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BBC services and content to be cut as the corporation reveals plans for a ‘digital-first’ future


BBC services and content to be cut as the corporation reveals plans for a ‘digital-first’ future

CBBC, BBC Four and Radio 4 Extra will move online, while BBC World News will be merged with the BBC News channel.

In a speech to staff this afternoon, Director-General Tim Davie said the BBC must reform to stay relevant and continue to provide great value for all. This will include changes to content and services, efficiency savings and a drive to seek new commercial investment.

There will be less emphasis on linear in line with current trends, giving audiences the content they want and delivering it to them in the ways they want it.

‘When it comes to network TV, we will reduce the volume of hours we commission a year by around 200,” Davie said.

He added that this is reduction in hours would place less pressure on programme budgets and that money would instead be focused on areas that are ‘distinctive and uniquely BBC’.

“We will make tough choices about titles which may be performing on linear but are not doing enough to drive viewers to on-demand,” he said.

Davie said that the plan is to create ‘a modern, digital-led and streamlined organisation’ that would get the most out of the licence fee and deliver more for audiences.

This includes:

• Shifting significant amounts of money into new programmes for iPlayer which will also attract extra third-party investment on screen

• Shifting resources in local output towards digital, while keeping spend flat

• Making savings in broadcast news, reinvesting that in video and digital news

• Investing up to £50m a year in product development.

Overall, there will be up to 1,000 fewer people employed in the public-funded part of the BBC over the next few years.

“When I took this job I said that we needed to fight for something important: public service content and services, freely available universally, for the good of all. This fight is intensifying; the stakes are high.” – Tim Davie

Specific changes announced today include:

• The creation of a single, 24-hour TV news channel serving UK and international audiences, called BBC News, offering greater amounts of shared content, but maintaining the ability to offer separate broadcasts depending on what’s happening at home and abroad;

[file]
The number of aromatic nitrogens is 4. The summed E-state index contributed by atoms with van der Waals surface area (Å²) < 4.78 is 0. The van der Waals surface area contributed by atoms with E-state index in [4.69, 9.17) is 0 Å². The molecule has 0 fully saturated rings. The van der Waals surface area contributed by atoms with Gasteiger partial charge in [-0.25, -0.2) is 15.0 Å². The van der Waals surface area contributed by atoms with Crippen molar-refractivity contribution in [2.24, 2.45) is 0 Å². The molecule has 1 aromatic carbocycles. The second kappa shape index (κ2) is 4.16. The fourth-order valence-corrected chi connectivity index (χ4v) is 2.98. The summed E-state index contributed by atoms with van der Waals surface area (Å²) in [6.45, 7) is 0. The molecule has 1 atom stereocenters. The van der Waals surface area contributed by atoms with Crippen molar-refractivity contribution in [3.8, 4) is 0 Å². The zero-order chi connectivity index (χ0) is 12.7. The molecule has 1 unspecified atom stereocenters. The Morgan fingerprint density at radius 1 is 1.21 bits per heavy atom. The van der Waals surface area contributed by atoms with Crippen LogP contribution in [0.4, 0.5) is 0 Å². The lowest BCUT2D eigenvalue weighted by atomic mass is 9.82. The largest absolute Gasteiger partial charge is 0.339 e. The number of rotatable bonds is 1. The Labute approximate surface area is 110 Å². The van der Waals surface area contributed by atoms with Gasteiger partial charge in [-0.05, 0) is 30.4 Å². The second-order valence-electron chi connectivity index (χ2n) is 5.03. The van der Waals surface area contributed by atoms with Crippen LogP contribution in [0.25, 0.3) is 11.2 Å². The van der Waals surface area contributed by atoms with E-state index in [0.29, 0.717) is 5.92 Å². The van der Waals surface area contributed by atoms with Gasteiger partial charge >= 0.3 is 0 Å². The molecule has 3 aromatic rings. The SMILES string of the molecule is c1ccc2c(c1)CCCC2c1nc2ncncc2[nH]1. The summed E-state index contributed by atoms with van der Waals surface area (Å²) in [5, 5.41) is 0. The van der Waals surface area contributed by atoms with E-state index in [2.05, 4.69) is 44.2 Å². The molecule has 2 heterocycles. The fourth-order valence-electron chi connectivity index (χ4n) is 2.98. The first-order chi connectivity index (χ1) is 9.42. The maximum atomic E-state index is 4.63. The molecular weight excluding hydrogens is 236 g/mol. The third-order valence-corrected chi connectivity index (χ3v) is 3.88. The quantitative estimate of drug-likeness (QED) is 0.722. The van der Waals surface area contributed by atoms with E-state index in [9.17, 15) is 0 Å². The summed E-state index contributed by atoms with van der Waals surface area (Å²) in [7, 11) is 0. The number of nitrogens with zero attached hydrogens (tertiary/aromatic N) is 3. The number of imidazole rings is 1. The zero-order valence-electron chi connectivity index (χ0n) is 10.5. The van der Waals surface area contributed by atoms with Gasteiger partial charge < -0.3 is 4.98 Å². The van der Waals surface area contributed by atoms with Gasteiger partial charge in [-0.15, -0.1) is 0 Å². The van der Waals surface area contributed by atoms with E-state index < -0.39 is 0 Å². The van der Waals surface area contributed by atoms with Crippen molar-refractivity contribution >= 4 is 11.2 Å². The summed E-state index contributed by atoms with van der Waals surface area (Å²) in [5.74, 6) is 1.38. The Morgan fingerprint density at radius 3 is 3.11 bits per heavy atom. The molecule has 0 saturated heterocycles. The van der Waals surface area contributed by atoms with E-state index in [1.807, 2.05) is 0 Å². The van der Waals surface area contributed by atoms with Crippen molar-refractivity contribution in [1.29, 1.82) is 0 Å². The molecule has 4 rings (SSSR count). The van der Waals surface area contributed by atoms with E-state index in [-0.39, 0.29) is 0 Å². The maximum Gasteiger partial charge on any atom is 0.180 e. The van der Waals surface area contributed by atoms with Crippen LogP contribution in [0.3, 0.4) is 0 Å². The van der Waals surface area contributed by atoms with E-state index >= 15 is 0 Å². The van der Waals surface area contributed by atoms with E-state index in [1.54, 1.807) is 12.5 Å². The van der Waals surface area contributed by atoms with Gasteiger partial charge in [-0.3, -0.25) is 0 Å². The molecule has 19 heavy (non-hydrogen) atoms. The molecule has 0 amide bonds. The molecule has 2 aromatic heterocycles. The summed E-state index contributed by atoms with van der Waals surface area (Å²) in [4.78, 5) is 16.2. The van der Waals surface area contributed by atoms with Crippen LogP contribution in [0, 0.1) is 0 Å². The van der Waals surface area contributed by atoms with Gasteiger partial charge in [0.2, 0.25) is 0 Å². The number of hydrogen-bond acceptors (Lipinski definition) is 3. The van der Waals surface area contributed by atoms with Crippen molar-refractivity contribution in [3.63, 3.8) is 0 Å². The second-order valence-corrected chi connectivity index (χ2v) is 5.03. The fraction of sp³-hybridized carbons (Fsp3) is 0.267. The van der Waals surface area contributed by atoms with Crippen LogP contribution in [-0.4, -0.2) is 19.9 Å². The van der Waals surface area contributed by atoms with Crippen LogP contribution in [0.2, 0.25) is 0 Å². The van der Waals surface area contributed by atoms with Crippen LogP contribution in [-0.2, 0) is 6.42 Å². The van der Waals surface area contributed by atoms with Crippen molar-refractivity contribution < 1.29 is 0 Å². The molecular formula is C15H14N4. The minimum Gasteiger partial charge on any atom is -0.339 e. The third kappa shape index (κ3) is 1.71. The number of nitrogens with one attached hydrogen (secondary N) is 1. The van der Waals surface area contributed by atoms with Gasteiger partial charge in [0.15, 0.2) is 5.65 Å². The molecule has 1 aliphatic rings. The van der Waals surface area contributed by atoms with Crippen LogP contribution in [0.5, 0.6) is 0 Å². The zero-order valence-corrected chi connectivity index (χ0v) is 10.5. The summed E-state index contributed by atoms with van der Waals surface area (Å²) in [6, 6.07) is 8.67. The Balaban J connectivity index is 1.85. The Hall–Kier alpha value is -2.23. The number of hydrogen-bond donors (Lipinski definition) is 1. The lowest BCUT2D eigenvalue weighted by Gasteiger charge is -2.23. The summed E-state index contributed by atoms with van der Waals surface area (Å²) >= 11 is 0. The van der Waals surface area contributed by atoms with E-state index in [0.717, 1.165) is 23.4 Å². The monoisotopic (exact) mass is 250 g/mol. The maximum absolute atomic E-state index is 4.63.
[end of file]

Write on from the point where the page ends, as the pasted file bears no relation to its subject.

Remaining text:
• Plans to stop broadcasting smaller linear channels, such as CBBC and BBC Four and Radio 4 Extra, after the next few years;

• Ongoing work to strip out any unnecessary bureaucracy, reduce running costs and simplify ways of working to free up time;

• Plans to stop scheduling separate content for Radio 4 Long Wave, consulting with partners, including the Maritime and Coastguard Agency, ahead of the closure of the Long Wave platform itself;

• Shifting a number of World Service languages to be digital only;

• An ambition to reach 75% of BBC viewers through iPlayer each week;

• Reviewing commercial options for audio production;

• New on-demand content and formats for news and current affairs;

• Requesting Ofcom to remove regulatory restrictions on iPlayer to expand boxsets and archive content;

• Bigger investment in programming from the nations and regions across the UK;

• Investment in an enhanced news and current affairs offer for iPlayer and Sounds, with new video formats, simulcasts and podcasts;

• Changes in local radio and regional news to ensure high-quality, distinctive BBC local journalism is available every day when and where audiences want it;

• Plans to accelerate digital growth in audio and drive listeners to BBC Sounds, simplifying schedules and cancelling shows that do not deliver;

• Further investment in data to ensure comprehensive, real-time data that supports growth of digital products and services.

“This is our moment to build a digital-first BBC. Something genuinely new, a Reithian organisation for the digital age, a positive force for the UK and the world.

“Independent, impartial, constantly innovating and serving all. A fresh, new, global digital media organisation which has never been seen before.

“Driven by the desire to make life and society better for our licence fee payers and customers in every corner of the UK and beyond. They want us to keep the BBC relevant and fight for something that in 2022 is more important than ever.

“To do that we need to evolve faster and embrace the huge shifts in the market around us.” – Tim Davie

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